Films are tackling the issue of interracial romances as a non-issue.As a black man, it’s an old, uncomfortable idea we have to move past," says Chris Witherspoon, correspondent for the movie site They see love just as love."The Pew Research Center released a study Thursday based on U. Census data showing that one in 10 married people in 2015 — about 11 million people — had a spouse of a different race or ethnicity.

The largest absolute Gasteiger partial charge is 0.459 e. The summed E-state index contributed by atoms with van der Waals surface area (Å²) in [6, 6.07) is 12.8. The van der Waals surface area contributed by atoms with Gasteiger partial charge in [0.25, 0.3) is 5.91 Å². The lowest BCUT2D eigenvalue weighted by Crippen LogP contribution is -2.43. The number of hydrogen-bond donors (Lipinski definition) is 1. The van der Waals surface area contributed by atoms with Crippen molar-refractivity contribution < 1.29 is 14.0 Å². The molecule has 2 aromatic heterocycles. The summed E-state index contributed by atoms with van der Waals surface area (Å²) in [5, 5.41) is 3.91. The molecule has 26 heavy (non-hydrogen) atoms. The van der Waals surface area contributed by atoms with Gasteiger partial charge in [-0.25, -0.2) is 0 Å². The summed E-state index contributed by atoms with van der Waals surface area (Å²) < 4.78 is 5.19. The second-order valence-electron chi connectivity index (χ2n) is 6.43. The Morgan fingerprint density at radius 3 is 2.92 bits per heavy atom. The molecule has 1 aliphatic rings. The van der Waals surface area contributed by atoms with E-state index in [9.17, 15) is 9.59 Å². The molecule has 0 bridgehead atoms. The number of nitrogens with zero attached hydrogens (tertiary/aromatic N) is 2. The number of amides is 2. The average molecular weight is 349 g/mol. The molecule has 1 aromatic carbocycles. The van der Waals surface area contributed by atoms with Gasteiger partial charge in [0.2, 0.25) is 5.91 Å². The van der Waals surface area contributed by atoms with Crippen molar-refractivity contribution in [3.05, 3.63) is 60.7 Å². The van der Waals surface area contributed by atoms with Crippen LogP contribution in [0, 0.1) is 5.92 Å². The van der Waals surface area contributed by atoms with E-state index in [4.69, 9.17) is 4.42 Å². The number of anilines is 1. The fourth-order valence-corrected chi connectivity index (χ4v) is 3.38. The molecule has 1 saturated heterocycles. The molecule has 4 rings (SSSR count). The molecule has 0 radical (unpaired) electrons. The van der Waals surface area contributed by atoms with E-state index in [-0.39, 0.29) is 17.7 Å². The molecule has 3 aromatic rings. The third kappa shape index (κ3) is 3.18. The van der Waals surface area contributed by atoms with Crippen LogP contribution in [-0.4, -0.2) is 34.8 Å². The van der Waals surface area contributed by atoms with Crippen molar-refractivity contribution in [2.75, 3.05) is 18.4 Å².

Nicole Oakley, the spoiled, rich, out-of-control daughter of congressman Tom Oakley, meets a working class Mexican-American straight-A student, Carlos Nuñez, resulting in a clash of cultures, values, and a love affair.
Interracial relationships are much more of a norm today than they’ve ever been.
However, when it comes to cinema it still seems to be somewhat of a touchy subject.
In Hawaii around the end of the 19th century, the black sheep of a prosperous white family marries a mentally unstable Hawaiian.
Later, his son falls in love with the daughter of one of his Chinese immigrant workers.